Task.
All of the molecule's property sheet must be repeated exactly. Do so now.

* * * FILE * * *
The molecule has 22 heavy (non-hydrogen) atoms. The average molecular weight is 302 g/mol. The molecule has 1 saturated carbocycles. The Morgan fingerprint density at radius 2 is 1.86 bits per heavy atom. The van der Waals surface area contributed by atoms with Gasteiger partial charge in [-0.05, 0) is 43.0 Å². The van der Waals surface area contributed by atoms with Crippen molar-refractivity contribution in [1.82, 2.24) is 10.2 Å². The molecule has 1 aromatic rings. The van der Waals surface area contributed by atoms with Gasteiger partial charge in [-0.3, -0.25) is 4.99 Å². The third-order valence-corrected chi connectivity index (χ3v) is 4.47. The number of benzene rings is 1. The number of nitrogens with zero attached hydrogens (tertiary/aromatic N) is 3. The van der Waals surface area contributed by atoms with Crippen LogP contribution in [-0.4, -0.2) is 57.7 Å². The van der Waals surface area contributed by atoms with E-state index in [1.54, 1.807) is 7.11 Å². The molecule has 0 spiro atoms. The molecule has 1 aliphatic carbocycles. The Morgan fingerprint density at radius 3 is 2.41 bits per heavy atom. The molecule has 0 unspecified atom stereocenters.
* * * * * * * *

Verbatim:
The molecule has 22 heavy (non-hydrogen) atoms. The average molecular weight is 302 g/mol. The molecule has 1 saturated carbocycles. The Morgan fingerprint density at radius 2 is 1.86 bits per heavy atom. The van der Waals surface area contributed by atoms with Gasteiger partial charge in [-0.05, 0) is 43.0 Å². The van der Waals surface area contributed by atoms with Crippen molar-refractivity contribution in [1.82, 2.24) is 10.2 Å². The molecule has 1 aromatic rings. The van der Waals surface area contributed by atoms with Gasteiger partial charge in [-0.3, -0.25) is 4.99 Å². The third-order valence-corrected chi connectivity index (χ3v) is 4.47. The number of benzene rings is 1. The number of nitrogens with zero attached hydrogens (tertiary/aromatic N) is 3. The van der Waals surface area contributed by atoms with Crippen LogP contribution in [-0.4, -0.2) is 57.7 Å². The van der Waals surface area contributed by atoms with E-state index in [1.54, 1.807) is 7.11 Å². The molecule has 0 spiro atoms. The molecule has 1 aliphatic carbocycles. The Morgan fingerprint density at radius 3 is 2.41 bits per heavy atom. The molecule has 0 unspecified atom stereocenters.